King County Councilmember wants to require businesses to accept cash
Have your neighborhood shops and cafés stopped accepting cash over the last few years?
Many businesses chose to no longer take those 10s and 20s during the COVID-19 pandemic to avoid spreading germs through the handling of money and the face-to-face interactions required when making change.
Now, however, one member of the King County Council wants to ban this business practice.
“Cashless business is a gentrification accelerator,” Councilmember Jeanne Kohl-Welles said. “Many people depend on cash to survive.”
Kohl-Welles, who represents King County District 4 (which includes parts of North Seattle and downtown Seattle), has introduced legislation to require businesses in unincorporated King County to take cash.
“I’m very concerned that more and more cashless businesses are opening,” Kohl-Welles said.
The bill would also prevent businesses from tacking on an extra fee for cash payments. People whose cash payments are refused could bring a civil action against a business.
Businesses would be allowed to require credit or debit cards for single transactions that are larger than $250, as long as they make cash an option for the first $250 of that payment.
Kohl-Welles wrote the bill because research shows that certain groups — such as seniors, refugee and immigrant communities, people of color, low-income communities, and people with disabilities — tend to rely on cash over credit and debit cards. She said card-only payment practices hurt these communities.
“They’re having increasing challenges with just buying things — essential services, or essential goods, such as milk and bread and so forth, if they don’t have a credit card,” Kohl-Welles said.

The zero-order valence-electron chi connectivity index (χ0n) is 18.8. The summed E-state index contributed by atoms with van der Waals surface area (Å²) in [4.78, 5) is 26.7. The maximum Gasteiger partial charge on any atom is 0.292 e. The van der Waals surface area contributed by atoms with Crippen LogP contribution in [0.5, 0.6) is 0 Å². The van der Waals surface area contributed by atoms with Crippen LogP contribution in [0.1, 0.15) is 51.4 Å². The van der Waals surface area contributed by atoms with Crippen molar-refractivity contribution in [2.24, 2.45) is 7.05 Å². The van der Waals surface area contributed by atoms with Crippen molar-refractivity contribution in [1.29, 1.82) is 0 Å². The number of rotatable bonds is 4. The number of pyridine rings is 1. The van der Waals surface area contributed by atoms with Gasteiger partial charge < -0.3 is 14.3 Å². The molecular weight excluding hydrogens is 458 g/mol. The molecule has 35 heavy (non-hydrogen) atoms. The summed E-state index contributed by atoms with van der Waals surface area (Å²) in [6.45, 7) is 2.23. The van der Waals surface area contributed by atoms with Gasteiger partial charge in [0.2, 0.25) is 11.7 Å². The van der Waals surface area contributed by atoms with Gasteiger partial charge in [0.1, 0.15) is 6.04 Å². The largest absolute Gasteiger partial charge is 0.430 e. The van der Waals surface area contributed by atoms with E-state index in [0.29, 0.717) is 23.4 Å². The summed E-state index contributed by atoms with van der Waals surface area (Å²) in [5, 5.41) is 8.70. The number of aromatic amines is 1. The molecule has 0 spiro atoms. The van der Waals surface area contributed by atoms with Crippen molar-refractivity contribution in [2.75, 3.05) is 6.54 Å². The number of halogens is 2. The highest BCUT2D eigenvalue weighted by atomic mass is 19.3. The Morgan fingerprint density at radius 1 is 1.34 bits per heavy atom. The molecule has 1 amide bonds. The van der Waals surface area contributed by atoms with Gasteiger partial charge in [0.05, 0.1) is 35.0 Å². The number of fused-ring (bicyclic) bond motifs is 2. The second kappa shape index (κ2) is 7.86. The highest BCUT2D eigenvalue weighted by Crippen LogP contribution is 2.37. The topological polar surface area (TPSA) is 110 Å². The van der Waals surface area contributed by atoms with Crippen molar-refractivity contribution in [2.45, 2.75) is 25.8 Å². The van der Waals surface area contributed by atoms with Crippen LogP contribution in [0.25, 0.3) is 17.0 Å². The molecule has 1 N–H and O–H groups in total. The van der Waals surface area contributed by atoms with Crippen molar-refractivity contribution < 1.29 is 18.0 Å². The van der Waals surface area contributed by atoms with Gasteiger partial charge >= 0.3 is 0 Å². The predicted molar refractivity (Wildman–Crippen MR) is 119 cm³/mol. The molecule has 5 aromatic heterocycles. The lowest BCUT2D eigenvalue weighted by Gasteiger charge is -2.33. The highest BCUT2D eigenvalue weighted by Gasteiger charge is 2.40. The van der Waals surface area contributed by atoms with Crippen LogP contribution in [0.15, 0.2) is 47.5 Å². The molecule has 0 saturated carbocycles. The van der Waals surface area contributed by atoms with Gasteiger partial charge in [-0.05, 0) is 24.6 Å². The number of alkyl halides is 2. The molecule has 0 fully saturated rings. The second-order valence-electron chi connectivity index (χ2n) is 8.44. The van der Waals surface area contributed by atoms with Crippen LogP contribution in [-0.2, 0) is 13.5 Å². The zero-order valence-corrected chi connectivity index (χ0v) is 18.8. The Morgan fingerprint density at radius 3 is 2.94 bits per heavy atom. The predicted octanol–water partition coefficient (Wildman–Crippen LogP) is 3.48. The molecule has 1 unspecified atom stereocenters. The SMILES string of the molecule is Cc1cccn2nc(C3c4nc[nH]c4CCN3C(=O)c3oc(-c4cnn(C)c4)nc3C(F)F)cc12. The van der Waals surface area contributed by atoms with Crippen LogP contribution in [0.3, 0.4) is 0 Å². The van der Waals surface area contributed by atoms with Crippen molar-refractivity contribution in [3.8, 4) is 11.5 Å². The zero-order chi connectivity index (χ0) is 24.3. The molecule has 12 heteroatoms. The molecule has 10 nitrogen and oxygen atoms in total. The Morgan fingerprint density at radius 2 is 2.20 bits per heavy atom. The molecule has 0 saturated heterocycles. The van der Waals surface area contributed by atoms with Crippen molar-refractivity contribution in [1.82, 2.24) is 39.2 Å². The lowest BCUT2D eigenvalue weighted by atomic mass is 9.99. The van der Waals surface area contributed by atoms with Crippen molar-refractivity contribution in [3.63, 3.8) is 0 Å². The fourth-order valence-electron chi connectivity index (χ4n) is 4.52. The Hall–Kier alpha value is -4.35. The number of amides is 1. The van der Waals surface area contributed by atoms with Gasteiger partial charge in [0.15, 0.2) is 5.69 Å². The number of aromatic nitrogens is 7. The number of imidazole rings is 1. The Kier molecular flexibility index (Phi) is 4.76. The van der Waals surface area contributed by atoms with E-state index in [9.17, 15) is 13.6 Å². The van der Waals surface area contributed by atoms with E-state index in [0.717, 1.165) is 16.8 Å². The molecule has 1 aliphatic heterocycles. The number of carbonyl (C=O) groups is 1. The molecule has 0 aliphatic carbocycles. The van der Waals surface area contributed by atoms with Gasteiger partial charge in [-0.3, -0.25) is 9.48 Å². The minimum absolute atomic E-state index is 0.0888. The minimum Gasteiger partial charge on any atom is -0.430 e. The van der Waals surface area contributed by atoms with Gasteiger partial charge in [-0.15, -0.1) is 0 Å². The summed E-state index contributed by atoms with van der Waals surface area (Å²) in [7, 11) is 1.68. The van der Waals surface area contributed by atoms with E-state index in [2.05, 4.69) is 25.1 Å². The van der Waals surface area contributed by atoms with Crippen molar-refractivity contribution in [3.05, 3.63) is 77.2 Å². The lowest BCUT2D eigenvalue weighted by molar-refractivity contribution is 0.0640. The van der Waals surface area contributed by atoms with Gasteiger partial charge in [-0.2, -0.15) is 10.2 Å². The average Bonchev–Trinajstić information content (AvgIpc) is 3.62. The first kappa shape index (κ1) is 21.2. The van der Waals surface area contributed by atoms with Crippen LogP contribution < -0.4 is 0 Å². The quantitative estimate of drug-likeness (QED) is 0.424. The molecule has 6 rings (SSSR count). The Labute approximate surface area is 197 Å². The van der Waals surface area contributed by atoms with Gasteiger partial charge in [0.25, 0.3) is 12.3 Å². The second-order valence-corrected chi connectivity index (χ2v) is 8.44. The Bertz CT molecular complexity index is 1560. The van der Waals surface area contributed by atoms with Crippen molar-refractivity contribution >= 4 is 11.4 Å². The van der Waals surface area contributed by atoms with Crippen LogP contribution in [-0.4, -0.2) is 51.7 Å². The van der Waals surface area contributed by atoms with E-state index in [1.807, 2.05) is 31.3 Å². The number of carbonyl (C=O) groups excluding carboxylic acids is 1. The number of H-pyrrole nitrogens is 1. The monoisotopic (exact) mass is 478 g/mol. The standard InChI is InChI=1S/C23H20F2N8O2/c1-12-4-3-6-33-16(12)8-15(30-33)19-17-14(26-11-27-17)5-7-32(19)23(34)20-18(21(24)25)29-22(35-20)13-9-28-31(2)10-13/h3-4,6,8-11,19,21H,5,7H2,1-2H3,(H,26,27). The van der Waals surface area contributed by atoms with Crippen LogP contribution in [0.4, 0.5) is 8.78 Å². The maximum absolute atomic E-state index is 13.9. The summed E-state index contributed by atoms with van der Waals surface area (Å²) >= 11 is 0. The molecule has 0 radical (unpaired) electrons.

She was caught off-guard by this when she recently tried to pay with cash on an outing to see a film.
“I was at a movie theater in Seattle and was very surprised to find out that I could not buy a box of popcorn or a Coke unless I had the exact change or paid by credit card,” Kohl-Wells explained.
More than 2% of Washington residents surveyed by the Federal Deposit Insurance Corporation in 2021 said they are unbanked, meaning they do not have bank accounts or credit cards. About 17% are underbanked, meaning they may have a bank account, “but often rely on alternative financial services, such as money orders, check-cashing services, and payday loans,” as per King County.
There is no federal statute mandating that a private business must accept currency as payment for goods or services. Private businesses are free to develop their own policies on whether to accept cash unless there is a state law that says otherwise.
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“I want to make sure that those individuals who are unbanked or underbanked be able to participate in the economy and access the goods that they need,” Kohl-Welles said.
The lack of cash-payment options can have a very real effect on people’s well-being.
“A person I know tweeted about how she had been very sick and sent her teenage son to get some food for them,” Kohl-Welles said. “He came back empty-handed because the store did not accept cash and he did not have a credit card.”
The measure will first come before the King County Council Local Services Committee next week.